Malawi Energy Regulatory Authority (Mera) says consumers will have to wait until January 2022 to benefit from the global fuel price drop if the current trend is sustained.
Mera’s remarks come in the wake of falling global oil prices, which declined to a three-month low and the biggest one-day drop of 10 percent since April 2020 on Friday amid concerns that the new Omicron Covid-19 variant will dampen economic growth and hit global oil demand.
In an interview on Monday, Mera consumer affairs and public relations manager Fitina Khonje said the pump prices will also be determined by landing costs and exchange rate.
She said: “The free-on-board prices and exchange influence pump prices.
“The impact of these developments will be assessed in January.”
Brent, the global benchmark for two-thirds of the world’s oil, slid 11.55 per cent to $72.72 per barrel when markets closed on Friday while the US crude gauge West Texas Intermediate dropped 13.06 per cent to $68.15 per barrel, the largest one-day decline since April 2020, according to The National.
However, on Monday, Reuters reported that oil prices rebounded as investors looked for bargains after Friday’s slump and on speculation that the Organisation of Petroleum Exporting Countries and its allies (Opec+) may pause an output increase in response to the spread of Omicron.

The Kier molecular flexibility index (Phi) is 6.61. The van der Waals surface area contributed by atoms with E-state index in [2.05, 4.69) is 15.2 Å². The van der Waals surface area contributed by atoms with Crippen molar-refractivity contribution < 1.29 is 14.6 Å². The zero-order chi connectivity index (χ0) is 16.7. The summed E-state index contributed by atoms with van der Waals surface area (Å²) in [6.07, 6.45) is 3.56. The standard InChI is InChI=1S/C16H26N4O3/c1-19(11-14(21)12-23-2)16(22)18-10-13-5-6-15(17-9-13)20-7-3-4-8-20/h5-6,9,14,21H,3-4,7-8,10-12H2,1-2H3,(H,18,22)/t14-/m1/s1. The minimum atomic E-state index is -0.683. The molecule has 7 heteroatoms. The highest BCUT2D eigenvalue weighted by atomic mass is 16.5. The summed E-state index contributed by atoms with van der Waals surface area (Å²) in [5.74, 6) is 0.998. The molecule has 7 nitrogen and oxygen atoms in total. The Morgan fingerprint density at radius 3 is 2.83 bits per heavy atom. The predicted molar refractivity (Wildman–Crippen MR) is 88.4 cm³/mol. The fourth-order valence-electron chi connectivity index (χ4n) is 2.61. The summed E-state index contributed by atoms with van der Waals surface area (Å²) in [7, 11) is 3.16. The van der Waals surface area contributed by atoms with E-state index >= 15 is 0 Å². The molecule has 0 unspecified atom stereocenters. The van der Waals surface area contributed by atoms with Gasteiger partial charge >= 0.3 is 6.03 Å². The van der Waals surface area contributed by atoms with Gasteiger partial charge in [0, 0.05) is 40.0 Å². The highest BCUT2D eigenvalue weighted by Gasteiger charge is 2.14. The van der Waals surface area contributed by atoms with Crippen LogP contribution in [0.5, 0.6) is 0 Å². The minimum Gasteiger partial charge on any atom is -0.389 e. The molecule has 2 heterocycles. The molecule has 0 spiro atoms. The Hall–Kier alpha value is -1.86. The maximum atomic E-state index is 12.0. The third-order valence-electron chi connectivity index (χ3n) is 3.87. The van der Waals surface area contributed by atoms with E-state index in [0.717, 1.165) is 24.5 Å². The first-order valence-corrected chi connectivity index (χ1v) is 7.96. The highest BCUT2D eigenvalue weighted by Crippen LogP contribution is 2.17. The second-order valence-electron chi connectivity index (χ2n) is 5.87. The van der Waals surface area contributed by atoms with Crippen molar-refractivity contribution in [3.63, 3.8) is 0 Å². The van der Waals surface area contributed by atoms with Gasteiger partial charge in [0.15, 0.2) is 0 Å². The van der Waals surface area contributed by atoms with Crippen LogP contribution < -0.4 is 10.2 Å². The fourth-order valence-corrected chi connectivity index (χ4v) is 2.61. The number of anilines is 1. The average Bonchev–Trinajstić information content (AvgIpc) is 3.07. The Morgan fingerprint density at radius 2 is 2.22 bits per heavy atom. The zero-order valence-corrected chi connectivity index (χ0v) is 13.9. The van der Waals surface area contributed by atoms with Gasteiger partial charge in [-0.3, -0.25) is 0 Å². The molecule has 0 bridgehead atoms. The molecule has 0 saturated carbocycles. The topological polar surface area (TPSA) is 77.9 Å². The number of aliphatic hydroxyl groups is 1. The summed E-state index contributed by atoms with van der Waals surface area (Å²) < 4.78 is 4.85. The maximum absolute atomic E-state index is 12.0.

Resultantly, prices jumped over four percent, with Brent crude futures climbing $3.17 or 4.4 percent to $75.89 a barrel.
Meanwhile, oil producers’ cartel Opec is scheduled to meet on December 2 when a policy decision will likely be announced on whether to adjust its plan to increase output by 400 000 barrels per day in January and beyond.
The decision could affect global economy and fuel demand.
The rising global oil prices drove government to raise pump prices by 22.8 percent on average last month.
Effectively, petrol went up by 27.89 percent to K1 150 from K899.20, diesel went up by 24.72 percent from K898 to K1 220 while kerosene rose by 15.79 percent to K833.20 from K719.60.
This pushed the Reserve Bank of Malawi (RBM) to revise upwards the 2021 and 2022 inflation projection on account of rising fuel prices, increasing maize prices and global supply chain disruptions.
In a Fourth 2021 Monetary Policy Committee (MPC) Statement, RBM Governor Wilson Banda said the central projects headline inflation for 2021 to average 9.1 percent, representing an upward revision of 0.3 percentage points from the Third 2021 MPC Statement.
Said Banda: “The revisions reflect the impact of the recent increase in domestic fuel pump prices, a higher-than-anticipated rise in maize prices in the fourth quarter of 2021 and persistent disruptions to global supply chain.
Malawi’s year-on-year headline inflation rate for October 2021 increased by 0.9 percentage points to 9.8 percent from 8.9 percent the previous month, according to the National Statistical Office.